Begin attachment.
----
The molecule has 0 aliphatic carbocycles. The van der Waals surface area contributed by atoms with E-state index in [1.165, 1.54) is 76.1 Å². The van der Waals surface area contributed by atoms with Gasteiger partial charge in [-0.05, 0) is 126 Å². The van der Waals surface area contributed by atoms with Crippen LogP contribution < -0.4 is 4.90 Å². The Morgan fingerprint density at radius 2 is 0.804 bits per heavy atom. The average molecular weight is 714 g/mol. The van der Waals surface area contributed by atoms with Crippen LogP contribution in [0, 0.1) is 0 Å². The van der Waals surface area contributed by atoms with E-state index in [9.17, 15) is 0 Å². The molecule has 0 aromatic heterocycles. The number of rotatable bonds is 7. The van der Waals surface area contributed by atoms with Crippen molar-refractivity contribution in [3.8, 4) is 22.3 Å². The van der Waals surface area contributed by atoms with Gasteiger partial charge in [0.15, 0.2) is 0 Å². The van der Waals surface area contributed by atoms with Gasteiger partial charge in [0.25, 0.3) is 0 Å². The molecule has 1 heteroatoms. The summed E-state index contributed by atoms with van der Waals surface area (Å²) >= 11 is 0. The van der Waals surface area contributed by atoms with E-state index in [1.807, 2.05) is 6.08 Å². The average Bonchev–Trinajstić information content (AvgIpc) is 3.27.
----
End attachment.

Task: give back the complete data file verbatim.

The molecule has 0 aliphatic carbocycles. The van der Waals surface area contributed by atoms with E-state index in [1.165, 1.54) is 76.1 Å². The van der Waals surface area contributed by atoms with Gasteiger partial charge in [-0.05, 0) is 126 Å². The van der Waals surface area contributed by atoms with Crippen LogP contribution < -0.4 is 4.90 Å². The Morgan fingerprint density at radius 2 is 0.804 bits per heavy atom. The average molecular weight is 714 g/mol. The van der Waals surface area contributed by atoms with Crippen LogP contribution in [0, 0.1) is 0 Å². The van der Waals surface area contributed by atoms with E-state index in [9.17, 15) is 0 Å². The molecule has 0 aromatic heterocycles. The number of rotatable bonds is 7. The van der Waals surface area contributed by atoms with Crippen molar-refractivity contribution in [3.8, 4) is 22.3 Å². The van der Waals surface area contributed by atoms with Gasteiger partial charge in [0.15, 0.2) is 0 Å². The van der Waals surface area contributed by atoms with Gasteiger partial charge in [0.25, 0.3) is 0 Å². The molecule has 1 heteroatoms. The summed E-state index contributed by atoms with van der Waals surface area (Å²) >= 11 is 0. The van der Waals surface area contributed by atoms with E-state index in [1.807, 2.05) is 6.08 Å². The average Bonchev–Trinajstić information content (AvgIpc) is 3.27.